Pluralism and Receptivity
Sen’s inclusivist views seem so relevant to our position now in Sri Lanka as we keep our National Day. It was the combination of internal pluralism and external receptivity that was being ‘challenged by separatist viewpoints, varying from communitarian exclusion and aggressive parochialism on one side, to cultural alienation and isolationist nationalism on the other.’ It is to meet these challenges that our professionals, the civil society and the religious need to provide the leadership. They must give the leadership in forging an inclusive and pluralist Sri Lankan identity. They need to have the courage to take on the charlatan, the parochialist and the false nationalist and the corrupt politician, irrespective of their power and position.
This brings us back to the question, where have we as a nation gone wrong? It is by our failure, and the failure of our leaders in all walks of life, to promote a sense of national identity, a Sri Lankanness that celebrates our diversity, our willingness to accept the equal rights and privileges of the other, the other who differs from us not only in the language they speak or the religious belief they profess, but also in the political ideas they hold, and in the economic and social status they find themselves in. We have and seem to continue moving away from accepting the other. We seem to passively accept, without challenging, those, whatever position or power they wield, who are unwilling to accept the other.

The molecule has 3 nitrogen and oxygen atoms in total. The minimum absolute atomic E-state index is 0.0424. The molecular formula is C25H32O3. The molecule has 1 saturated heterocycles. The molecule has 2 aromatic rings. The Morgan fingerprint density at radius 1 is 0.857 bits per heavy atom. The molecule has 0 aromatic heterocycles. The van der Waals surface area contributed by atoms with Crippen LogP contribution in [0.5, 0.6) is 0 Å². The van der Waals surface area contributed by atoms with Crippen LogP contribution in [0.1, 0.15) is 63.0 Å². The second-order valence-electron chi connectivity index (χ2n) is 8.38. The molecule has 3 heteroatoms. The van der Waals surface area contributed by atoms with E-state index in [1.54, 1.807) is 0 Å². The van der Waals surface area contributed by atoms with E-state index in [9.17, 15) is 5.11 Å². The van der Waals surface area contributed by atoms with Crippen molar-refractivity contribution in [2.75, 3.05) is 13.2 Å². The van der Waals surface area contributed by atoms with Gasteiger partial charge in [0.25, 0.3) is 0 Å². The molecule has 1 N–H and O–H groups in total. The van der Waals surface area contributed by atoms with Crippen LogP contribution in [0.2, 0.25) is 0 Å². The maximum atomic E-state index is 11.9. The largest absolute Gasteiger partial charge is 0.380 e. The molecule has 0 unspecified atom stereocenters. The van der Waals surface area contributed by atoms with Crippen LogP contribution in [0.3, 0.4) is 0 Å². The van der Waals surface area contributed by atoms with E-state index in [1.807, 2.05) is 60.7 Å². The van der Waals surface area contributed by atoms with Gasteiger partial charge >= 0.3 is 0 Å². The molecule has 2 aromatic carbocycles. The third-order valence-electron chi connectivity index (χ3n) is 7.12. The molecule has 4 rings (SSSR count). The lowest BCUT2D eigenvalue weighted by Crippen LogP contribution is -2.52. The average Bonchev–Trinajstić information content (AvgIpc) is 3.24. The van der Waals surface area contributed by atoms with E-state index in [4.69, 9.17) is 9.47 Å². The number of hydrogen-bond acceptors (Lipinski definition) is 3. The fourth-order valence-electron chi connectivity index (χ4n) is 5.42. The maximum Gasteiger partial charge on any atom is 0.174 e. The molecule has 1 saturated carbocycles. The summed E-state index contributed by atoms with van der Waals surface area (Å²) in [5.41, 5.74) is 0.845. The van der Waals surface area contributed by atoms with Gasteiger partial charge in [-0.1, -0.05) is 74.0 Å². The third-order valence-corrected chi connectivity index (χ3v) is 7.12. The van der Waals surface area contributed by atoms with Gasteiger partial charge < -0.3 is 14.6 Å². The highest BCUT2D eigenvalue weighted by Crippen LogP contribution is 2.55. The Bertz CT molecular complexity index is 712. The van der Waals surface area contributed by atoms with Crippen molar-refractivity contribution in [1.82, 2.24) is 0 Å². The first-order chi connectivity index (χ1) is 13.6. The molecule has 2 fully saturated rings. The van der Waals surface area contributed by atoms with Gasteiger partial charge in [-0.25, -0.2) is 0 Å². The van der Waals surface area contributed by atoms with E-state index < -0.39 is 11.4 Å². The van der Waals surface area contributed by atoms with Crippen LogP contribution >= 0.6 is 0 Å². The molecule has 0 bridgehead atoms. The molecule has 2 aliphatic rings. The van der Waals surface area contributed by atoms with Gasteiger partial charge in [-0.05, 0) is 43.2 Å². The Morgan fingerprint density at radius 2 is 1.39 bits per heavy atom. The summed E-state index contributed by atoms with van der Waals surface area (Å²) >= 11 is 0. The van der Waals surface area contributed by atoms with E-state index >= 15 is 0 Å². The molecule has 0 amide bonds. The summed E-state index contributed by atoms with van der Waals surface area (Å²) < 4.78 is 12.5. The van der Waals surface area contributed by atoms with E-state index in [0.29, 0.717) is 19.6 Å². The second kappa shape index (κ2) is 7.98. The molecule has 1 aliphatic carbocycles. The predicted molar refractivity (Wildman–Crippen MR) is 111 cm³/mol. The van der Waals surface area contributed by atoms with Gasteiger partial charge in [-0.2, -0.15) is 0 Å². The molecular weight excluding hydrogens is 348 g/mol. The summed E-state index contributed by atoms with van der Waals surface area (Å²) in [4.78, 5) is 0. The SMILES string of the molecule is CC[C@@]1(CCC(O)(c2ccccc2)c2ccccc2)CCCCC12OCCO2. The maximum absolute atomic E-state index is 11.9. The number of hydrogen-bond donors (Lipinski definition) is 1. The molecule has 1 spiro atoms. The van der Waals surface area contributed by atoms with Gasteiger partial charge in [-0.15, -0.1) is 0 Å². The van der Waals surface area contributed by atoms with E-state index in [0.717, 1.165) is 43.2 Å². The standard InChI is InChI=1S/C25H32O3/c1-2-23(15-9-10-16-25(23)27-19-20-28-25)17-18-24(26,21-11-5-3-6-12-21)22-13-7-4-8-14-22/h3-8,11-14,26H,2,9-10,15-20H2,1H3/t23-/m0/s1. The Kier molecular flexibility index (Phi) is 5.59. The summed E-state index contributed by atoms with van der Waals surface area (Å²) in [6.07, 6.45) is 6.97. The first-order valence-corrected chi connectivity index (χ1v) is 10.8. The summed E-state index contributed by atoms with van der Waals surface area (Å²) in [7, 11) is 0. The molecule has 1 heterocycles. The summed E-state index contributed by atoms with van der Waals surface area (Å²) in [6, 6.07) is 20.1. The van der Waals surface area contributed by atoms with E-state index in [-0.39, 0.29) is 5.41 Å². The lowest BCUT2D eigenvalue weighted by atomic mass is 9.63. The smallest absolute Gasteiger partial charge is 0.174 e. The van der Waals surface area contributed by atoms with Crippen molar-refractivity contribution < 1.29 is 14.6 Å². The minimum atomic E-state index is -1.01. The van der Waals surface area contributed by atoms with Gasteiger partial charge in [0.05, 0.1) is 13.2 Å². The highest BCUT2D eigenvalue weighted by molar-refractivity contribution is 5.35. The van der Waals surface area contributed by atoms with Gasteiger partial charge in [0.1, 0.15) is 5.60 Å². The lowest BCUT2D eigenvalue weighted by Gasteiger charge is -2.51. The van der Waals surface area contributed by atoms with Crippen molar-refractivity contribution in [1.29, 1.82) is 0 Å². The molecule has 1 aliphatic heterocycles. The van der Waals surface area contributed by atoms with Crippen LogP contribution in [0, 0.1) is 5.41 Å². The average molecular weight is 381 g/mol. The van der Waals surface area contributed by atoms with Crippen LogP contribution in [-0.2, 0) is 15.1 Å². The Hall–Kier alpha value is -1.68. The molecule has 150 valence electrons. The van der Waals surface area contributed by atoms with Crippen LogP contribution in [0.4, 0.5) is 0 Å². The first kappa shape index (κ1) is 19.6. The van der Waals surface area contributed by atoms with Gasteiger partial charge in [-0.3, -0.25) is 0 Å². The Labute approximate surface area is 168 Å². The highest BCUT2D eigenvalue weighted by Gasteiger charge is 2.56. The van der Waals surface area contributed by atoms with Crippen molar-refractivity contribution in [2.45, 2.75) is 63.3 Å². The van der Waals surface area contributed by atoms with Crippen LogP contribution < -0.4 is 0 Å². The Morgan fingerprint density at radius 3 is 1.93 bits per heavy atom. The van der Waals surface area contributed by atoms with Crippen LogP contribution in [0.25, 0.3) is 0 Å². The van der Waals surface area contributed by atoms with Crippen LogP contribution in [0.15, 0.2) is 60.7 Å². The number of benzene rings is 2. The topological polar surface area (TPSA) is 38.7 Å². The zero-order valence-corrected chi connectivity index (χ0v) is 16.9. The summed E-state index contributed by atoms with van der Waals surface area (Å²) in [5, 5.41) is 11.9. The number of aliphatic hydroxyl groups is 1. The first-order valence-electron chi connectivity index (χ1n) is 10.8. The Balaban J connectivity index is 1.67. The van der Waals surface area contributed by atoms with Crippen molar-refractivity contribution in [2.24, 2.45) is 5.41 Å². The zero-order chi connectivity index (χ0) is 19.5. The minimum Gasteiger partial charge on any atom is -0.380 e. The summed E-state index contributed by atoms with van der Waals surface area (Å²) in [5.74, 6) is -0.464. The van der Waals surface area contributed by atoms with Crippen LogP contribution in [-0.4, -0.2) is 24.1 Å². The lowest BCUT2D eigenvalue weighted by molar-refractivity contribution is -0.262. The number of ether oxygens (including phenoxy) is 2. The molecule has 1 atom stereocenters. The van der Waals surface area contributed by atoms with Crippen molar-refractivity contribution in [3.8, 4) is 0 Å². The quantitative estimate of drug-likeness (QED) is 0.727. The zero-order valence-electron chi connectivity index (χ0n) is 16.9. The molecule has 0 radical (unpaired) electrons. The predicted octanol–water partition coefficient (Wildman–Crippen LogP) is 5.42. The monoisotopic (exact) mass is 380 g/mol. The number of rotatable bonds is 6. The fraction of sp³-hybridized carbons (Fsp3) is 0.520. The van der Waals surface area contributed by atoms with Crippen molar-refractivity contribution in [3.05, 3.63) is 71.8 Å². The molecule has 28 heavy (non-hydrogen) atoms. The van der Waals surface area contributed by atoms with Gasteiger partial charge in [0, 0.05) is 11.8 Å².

Reggie Siriwardena said long ago that what we should celebrate, if we are true to our national identity, is not purity but hybridity. ‘It is an idea that will be hateful to all those who cling to a single monolithic identity, a single truth, an unchanging, uncontaminated tradition. But where will you find these in the real world? Certainly not among our island people, not shut away behind mountain fastnesses or desert but exposed from time immemorial to the changing winds and tides of the outer world. In fact the highest praise of the (Sri Lankan) people is that before the rise of insular fanaticisms, they were free and open, taking from everybody that could add to the richness and variety of their culture.’

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Author: Sri Lanka Guardian